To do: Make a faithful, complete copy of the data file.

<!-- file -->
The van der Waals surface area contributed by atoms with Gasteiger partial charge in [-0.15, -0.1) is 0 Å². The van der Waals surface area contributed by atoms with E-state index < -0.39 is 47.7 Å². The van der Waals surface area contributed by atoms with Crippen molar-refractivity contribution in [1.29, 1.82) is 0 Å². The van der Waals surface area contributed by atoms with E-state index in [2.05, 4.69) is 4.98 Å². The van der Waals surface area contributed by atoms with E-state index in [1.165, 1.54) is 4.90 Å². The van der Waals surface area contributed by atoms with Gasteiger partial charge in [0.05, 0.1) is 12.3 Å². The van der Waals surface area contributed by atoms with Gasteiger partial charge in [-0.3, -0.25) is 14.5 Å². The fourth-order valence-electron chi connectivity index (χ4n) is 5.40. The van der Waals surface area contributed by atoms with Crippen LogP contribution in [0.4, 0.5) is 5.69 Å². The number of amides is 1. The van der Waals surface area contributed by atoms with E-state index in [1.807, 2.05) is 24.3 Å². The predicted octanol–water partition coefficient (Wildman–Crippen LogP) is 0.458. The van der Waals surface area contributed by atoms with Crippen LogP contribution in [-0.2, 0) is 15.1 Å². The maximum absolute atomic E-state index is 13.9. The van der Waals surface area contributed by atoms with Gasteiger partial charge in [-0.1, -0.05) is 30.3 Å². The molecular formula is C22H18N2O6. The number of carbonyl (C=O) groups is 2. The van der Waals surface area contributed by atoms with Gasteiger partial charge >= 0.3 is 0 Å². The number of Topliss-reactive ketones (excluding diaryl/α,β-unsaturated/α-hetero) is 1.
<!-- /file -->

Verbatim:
The van der Waals surface area contributed by atoms with Gasteiger partial charge in [-0.15, -0.1) is 0 Å². The van der Waals surface area contributed by atoms with E-state index < -0.39 is 47.7 Å². The van der Waals surface area contributed by atoms with Crippen molar-refractivity contribution in [1.29, 1.82) is 0 Å². The van der Waals surface area contributed by atoms with E-state index in [2.05, 4.69) is 4.98 Å². The van der Waals surface area contributed by atoms with E-state index in [1.165, 1.54) is 4.90 Å². The van der Waals surface area contributed by atoms with Gasteiger partial charge in [0.05, 0.1) is 12.3 Å². The van der Waals surface area contributed by atoms with Gasteiger partial charge in [-0.3, -0.25) is 14.5 Å². The fourth-order valence-electron chi connectivity index (χ4n) is 5.40. The van der Waals surface area contributed by atoms with Crippen LogP contribution in [0.4, 0.5) is 5.69 Å². The number of amides is 1. The van der Waals surface area contributed by atoms with E-state index in [1.807, 2.05) is 24.3 Å². The predicted octanol–water partition coefficient (Wildman–Crippen LogP) is 0.458. The van der Waals surface area contributed by atoms with Crippen LogP contribution in [-0.2, 0) is 15.1 Å². The maximum absolute atomic E-state index is 13.9. The van der Waals surface area contributed by atoms with Gasteiger partial charge in [-0.1, -0.05) is 30.3 Å². The molecular formula is C22H18N2O6. The number of carbonyl (C=O) groups is 2. The van der Waals surface area contributed by atoms with Gasteiger partial charge >= 0.3 is 0 Å². The number of Topliss-reactive ketones (excluding diaryl/α,β-unsaturated/α-hetero) is 1.